News World Delhi locked down as British PM calls off India trip and variant fears grow

Delhi locked down as British PM calls off India trip and variant fears grow

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Relatives mourn during the last rites of a COVID-19 victim at a crematorium in Delhi, where cases are surging. Photo AAP
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Just weeks after its Health Minister declared that it was “in the endgame” of the COVID pandemic, India is emerging as one of the worst global hotspots in the fight against the coronavirus.

It may even have a new extra-infectious variant.

Overnight, British Prime Minister Boris Johnson called off a planned trip to Delhi in response to a surge in cases there, and Hong Kong suspended flights from India, as well as Pakistan and the Philippines, for two weeks.

All three countries have been classified as “extremely high risk” by the Hong Kong government.

The Indian health ministry reported more than 270,000 new infections on Monday, its highest daily rise since the start of the pandemic.

It has now reported more than 15 million infections, second only to the US. The Indian health ministry also reported 1619 deaths from COVID-19 over 24 hours, pushing the toll to 178,769.

Delhi goes into lockdown

India’s capital region of Delhi has entered a six-day lockdown, as India’s hospitals struggle with a shortage of beds, oxygen and key medicines.

Delhi Chief Minister Arvind Kejriwal said oxygen shortages had “become an emergency” in the city.

After imposing one of the world’s strictest lockdowns for nearly three months last year, India’s government relaxed almost all curbs by the beginning of 2021.

Now Prime Minister Prime Minister Narendra Modi is appealing to devotees to keep a key Hindu festival “symbolic”, despite holding election rallies over recent weeks that attracted thousands of people, few of whom followed COVID-19 safety protocols.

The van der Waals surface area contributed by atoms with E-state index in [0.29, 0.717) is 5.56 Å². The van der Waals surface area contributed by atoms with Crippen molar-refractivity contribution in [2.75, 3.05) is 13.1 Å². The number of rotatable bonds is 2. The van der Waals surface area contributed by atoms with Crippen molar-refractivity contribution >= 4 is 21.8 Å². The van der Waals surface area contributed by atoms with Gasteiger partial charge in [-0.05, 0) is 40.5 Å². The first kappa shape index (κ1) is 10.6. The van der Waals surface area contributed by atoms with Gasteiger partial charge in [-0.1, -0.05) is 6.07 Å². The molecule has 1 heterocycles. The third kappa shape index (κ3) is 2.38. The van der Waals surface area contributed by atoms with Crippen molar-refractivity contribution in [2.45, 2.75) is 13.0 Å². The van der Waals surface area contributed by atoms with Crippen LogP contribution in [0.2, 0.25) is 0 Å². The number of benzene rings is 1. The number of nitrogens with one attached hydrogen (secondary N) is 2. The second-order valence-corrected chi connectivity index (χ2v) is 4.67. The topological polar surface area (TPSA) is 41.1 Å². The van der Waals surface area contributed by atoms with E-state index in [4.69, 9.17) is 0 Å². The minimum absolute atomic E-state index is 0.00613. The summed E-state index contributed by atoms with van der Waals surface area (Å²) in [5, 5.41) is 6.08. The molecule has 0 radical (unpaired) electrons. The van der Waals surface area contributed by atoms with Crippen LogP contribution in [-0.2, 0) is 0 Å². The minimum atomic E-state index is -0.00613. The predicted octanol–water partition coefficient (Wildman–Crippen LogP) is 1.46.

Hundreds of thousands of Hindus have gathered for days along the banks of the Ganges in a northern state for the Kumbh Mela religious festival. But Mr Modi said on Twitter the festival should now remain only “symbolic”.

Indian Prime Minister Narendra Modi has been criticised this week for holding more rallies.

Johnston calls off his first foreign trip

Mr Johnson has again postponed a planned visit to India. The long-planned trip would have been his first foreign visit since the start of the coronavirus pandemic more than a year ago.

It was originally scheduled for January but was postponed – at that time due to soaring infection rates in Britain.

Now the concern is over the situation in India, as well as over the potential for the variant identified there to spread globally.

Mr Johnson said it was “only sensible” to postpone the trip, given “the shape of the pandemic there”. He hoped Mr Modi would be able to come to Britain for the G7 summit in June, to which India has been invited as a guest.

British health officials eye Indian variant

British health officials are considering whether to add India to a “red list” of countries with high coronavirus rates.

Travellers from those countries are barred in Britain and returning Britons face mandatory hotel quarantines.

Britain has recorded at least 77 cases of a new virus variant first identified in India.

Scientists are investigating whether it spreads more rapidly or is more resistant to existing vaccines than the original strain.

The strain, known as B.1.617, is designated a “variant under investigation” by British health authorities rather than a “variant of concern”, such as those first identified in south-east England, Brazil and South Africa.

Danny Altmann, professor of immunology at Imperial College London, said “my assumption from everything I’ve seen is that it will become a variant of concern”.

“When it becomes a variant of concern, I’d be quite surprised if India wasn’t on the red list,” Professor Altmann said.

-with AAP